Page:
HTML5 Dangers: WebSockets and Stable Standards

By Cameron Laird

The Role of Browsers

Browsers and browser vendors like Google, Microsoft and Mozilla also play a role in how HTML5 specs play. Each one has a different perspective in how to balance the trade-offs between quick innovation and spec stability.

Google's Chrome and Mozilla's Firefox have generally mixed the stable specs from ones that are rapidly changing. With Internet Explorer 9, Microsoft has begun to distinguish stable vs. unstable specifications, keeping the latter out of the browser. Instead the company experiments with unstable specs at www.html5labs.com.

SVG makes for an interesting example: the first browser with practical display of Scalable Vector Graphics, late in 2000, was Internet Explorer 6, with an SVG plugin from Adobe. By 2005 and 2006, other browsers supported parts of the still-evolving SVG standard. IE9 introduced native support for most of SVG during 2010-2011, after a view that the SVG specification was adequately stable. While Microsoft probably could have supported it faster, IE did avoid putting Web developers through many of the pain-points that made it hard to test and, in some cases, led to site breakage as the spec changed.

So how do developers decide what to support when browser vendors disagree? For the foreseeable future, thinking of it in terms of "does browser B support HTML5?" simply won't make much sense; the pertinent question will be more along the lines of, "how well does a particular version of B support the particular version and parts of HTML5 that our implementation requires?" We should think of "support" here as the character or attitude of the browser rather than a particular feature, like a checkbox in a table. Suppose, for instance, that your application focuses on scheduling. The new datetime input datatypes are crucial to you. You need to analyze clearly which browser releases give you the input behavior you're after -- but you equally need to know how the browser providers decided on those behaviors, and therefore what the different browsers are likely to do as standards continue to develop. You also need to determine how whether you want to add support for something that will continue to change and likely break your web experience at times.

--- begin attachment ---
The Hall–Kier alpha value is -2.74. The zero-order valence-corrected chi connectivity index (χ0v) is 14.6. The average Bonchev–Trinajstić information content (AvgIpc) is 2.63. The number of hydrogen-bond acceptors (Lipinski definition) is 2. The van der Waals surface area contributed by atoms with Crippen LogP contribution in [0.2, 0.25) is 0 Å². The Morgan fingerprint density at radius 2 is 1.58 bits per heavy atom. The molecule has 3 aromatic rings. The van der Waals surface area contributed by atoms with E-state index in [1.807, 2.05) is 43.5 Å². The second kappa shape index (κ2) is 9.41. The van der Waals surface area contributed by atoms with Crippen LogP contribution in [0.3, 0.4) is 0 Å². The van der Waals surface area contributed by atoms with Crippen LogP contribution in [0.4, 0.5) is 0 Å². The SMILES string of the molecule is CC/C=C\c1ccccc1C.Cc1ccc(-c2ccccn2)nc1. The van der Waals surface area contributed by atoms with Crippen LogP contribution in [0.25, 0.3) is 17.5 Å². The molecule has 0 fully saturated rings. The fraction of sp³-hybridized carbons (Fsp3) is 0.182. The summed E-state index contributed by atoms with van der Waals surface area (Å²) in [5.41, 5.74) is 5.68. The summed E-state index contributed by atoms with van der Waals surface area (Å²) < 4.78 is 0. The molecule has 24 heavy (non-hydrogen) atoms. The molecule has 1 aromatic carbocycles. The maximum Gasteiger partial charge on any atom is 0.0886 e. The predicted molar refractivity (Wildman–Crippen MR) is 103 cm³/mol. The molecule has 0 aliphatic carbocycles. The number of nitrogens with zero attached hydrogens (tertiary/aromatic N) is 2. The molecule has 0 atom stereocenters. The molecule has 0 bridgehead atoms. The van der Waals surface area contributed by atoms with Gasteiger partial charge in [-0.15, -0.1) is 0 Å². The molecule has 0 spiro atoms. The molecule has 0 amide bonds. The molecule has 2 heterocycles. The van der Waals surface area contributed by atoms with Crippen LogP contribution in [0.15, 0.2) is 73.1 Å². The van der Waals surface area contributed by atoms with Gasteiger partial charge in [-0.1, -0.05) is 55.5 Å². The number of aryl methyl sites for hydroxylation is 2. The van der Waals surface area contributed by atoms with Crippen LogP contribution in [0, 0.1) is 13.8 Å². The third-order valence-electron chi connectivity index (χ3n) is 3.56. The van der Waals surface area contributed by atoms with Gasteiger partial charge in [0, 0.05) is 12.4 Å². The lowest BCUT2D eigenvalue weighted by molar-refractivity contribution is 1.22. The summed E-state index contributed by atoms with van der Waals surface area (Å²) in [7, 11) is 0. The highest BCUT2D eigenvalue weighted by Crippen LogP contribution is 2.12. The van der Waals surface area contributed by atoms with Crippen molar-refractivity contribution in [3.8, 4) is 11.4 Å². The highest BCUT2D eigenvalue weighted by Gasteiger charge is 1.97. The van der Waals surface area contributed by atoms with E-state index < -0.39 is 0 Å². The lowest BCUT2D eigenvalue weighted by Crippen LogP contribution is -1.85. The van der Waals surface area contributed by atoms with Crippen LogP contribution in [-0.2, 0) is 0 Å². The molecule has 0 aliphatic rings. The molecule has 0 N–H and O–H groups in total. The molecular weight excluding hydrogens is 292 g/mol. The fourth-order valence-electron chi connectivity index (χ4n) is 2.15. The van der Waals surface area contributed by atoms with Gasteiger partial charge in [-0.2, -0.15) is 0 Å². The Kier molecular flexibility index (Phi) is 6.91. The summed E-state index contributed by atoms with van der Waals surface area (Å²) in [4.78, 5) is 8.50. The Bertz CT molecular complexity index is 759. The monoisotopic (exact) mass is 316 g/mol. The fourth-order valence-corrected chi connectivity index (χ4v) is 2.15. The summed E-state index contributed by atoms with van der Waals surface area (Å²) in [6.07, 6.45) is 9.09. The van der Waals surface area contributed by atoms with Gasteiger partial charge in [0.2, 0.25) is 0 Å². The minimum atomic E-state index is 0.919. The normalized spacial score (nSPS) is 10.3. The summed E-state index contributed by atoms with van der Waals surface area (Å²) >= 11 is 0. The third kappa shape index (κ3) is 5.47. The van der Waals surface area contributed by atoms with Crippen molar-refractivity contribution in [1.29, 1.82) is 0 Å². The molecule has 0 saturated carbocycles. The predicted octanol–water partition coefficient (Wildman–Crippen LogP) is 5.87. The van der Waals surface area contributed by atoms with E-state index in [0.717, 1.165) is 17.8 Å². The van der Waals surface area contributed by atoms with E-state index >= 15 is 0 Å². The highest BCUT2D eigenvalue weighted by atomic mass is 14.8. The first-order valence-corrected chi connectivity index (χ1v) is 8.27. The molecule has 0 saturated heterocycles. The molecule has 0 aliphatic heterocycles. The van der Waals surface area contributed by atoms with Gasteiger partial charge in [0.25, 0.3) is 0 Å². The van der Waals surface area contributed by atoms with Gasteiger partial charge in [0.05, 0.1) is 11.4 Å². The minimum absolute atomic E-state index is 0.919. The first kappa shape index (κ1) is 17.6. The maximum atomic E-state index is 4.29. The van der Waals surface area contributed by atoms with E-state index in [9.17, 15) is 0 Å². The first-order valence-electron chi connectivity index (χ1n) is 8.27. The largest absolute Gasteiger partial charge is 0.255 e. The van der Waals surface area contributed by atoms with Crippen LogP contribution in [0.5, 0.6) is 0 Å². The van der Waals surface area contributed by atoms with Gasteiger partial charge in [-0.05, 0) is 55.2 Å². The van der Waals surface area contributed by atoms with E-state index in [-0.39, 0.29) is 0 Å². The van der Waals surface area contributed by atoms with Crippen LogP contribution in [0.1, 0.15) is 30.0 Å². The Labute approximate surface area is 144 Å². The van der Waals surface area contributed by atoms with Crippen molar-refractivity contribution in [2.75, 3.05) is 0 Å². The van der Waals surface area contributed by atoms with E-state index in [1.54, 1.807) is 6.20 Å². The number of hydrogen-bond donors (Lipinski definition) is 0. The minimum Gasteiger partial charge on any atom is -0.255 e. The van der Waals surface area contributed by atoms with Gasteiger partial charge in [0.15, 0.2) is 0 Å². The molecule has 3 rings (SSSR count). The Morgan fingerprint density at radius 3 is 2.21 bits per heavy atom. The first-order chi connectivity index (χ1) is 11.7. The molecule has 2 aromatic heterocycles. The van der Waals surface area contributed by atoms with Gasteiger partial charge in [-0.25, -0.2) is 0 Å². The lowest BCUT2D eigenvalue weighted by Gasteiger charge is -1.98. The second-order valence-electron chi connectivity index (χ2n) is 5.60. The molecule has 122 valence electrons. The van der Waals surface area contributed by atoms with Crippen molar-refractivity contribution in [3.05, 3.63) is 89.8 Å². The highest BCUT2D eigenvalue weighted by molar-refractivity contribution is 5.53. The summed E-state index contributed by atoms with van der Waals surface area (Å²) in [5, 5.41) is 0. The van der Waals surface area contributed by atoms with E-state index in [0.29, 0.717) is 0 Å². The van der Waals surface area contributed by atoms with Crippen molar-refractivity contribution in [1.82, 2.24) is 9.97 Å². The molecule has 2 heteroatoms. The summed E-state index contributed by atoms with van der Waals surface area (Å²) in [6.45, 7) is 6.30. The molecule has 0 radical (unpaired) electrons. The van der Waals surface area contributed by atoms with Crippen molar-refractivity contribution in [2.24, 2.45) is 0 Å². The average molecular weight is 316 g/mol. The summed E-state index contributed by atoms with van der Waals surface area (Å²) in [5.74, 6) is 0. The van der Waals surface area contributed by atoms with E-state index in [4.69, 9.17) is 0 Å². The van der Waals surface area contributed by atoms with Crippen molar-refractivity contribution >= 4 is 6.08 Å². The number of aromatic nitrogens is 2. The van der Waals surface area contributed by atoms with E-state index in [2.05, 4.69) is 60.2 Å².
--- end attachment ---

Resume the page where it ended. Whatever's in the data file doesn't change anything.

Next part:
WebSockets: An Unstable Spec Case Study

Let’s go deeper into the WebSockets case. There's no question that mistakes were made with its early prototypes and their immediate acceptance regardless of stability. To understand how, you need to think first of the original Web, from the early years of the 1990s. Back then it was all "pull" -- a Web browser sends a request and retrieves a page to display. Needs for more general kinds of networking have been obvious for most of the last two decades; among all the technical fixes to this point, the AJAX model first accessible in Internet Explorer 5.0 in spring of 1999 represented the most dramatic advance.

Even Ajax imposes constraints on the responsiveness (latency) and capacity (bandwidth) of applications that have become unacceptable. The constraints have remained in large part because security is so hard to get right. The point of WebSockets is to solve this problem.